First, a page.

Journalism students attend fall conference in Topeka

The 25th anniversary of the Kansas Student Publications Act inspires two-day event

Nora Lucas, JagWire editor-in-chief

To celebrate the 25th anniversary of the Kansas Student Publications Act, 29 journalism students attended a fall conference on Monday, Sept. 25 and Tuesday, Sept. 26 in Topeka. The conference spanned over two days, unlike past years, and was hosted by the Kansas Scholastic Press Association (KSPA).

Students heard keynote speeches about the creation of the Kansas Student Publications Act from the people who lived through it, as well as attended information sessions on design, writing, photography and multimedia.

Keynote speakers of the event included professor Ron Johnson of Indiana University, photographer Jim Richardson from National Geographic, former state Sen. Lana Oleen, as well as former executive director of the Journalism Education Association Linda Putney. Professor John Hudnall from the University of Kansas also spoke, in addition to advisors Sharon Martin of Wichita East and Susan Massey of SMNW, BVSW principal Scott Roberts, Pittsburg High School students and professor Frank LoMonte of the University of Florida.

With the focus being on the Kansas Student Publications Act, speakers who were involved in its inception recalled the history of the law and why it was, and still is, important. After the verdict of the 1988 Hazelwood vs. Kuhlmeier Supreme Court case allowed school administration to prior review student publications, Kansans worked together to draft a bill that would give full freedom of the press to student journalists. It was then passed and signed into law in 1992.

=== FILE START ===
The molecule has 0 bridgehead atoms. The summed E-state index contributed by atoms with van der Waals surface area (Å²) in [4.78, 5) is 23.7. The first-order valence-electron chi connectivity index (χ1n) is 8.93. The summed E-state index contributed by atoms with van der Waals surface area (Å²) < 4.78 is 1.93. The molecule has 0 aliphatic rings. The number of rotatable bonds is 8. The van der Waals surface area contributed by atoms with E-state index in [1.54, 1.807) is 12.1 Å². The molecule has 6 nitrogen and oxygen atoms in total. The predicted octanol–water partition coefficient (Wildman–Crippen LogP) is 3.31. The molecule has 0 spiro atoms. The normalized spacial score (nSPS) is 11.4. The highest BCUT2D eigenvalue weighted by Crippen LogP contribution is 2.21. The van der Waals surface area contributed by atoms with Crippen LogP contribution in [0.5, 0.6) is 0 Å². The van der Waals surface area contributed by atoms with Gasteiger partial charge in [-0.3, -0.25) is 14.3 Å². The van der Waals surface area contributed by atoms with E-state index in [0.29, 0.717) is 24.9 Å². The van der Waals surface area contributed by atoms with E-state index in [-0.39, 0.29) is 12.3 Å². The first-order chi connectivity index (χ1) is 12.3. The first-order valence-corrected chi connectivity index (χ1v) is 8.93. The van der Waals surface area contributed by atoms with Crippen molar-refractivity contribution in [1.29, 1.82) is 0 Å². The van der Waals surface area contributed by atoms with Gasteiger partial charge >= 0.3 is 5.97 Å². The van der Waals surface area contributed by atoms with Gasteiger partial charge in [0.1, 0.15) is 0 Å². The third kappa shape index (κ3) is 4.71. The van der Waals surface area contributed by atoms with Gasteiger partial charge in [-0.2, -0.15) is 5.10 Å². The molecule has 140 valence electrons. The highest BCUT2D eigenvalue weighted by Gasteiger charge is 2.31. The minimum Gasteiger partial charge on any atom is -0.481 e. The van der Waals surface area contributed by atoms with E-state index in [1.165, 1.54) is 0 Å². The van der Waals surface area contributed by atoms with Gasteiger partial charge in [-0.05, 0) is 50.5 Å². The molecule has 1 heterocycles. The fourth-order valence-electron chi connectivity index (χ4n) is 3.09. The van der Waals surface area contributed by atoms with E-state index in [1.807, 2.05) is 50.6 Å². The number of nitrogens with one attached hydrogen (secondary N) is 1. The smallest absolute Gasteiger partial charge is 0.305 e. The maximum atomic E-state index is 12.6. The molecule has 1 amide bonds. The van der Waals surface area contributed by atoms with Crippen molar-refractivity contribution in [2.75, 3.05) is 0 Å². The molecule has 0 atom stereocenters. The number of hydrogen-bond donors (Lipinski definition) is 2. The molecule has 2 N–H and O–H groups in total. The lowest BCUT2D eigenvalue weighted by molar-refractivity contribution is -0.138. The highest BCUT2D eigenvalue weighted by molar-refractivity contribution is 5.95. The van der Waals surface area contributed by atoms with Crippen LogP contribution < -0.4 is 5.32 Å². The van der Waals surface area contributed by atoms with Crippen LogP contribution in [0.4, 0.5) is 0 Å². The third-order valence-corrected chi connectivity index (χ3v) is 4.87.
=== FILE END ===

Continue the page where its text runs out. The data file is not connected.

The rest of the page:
Martin said that teaching journalism under the jurisdiction of Hazelwood vs. Kuhlmeier, before the law was passed, was “a time of uncertainty.”

“Your students may work as hard as they could on a story, but if the principal came in and said, ‘eh, I don’t like that,’ it was done. And it was over,” Martin said.

Hudnall was the executive director of KSPA at the time, and as he spoke, he said that although advisors and legislators played an instrumental role the passing of the bill, it was the maturity of student voice that made it truly successful.

“Time after time I heard from legislators, I heard from faculty members, I heard from across the state, the same words over and over again: ‘your students sold us,’” Hudnall said. “So, although it wasn’t this group of students, it was still the students that made this happen.”

Mary Beth Tinker of the landmark Tinker vs. Des Moines Supreme Court case was invited up onstage by LoMonte and encouraged students to exercise their right of free speech.

“In order to make progress, to move ahead, we have to be like a turtle,” Tinker said. “Sometimes we have to stick our neck out.”

In a final note, Tinker faced students from all over Kansas and encouraged them to pursue journalism with courage.

“What about these mighty times?” Tinker said. “What a mighty time it is for the free press. We have so many issues that we need young people to weigh in on, to think about, to help to solve. Without your voices, we’re all cheated.”

 

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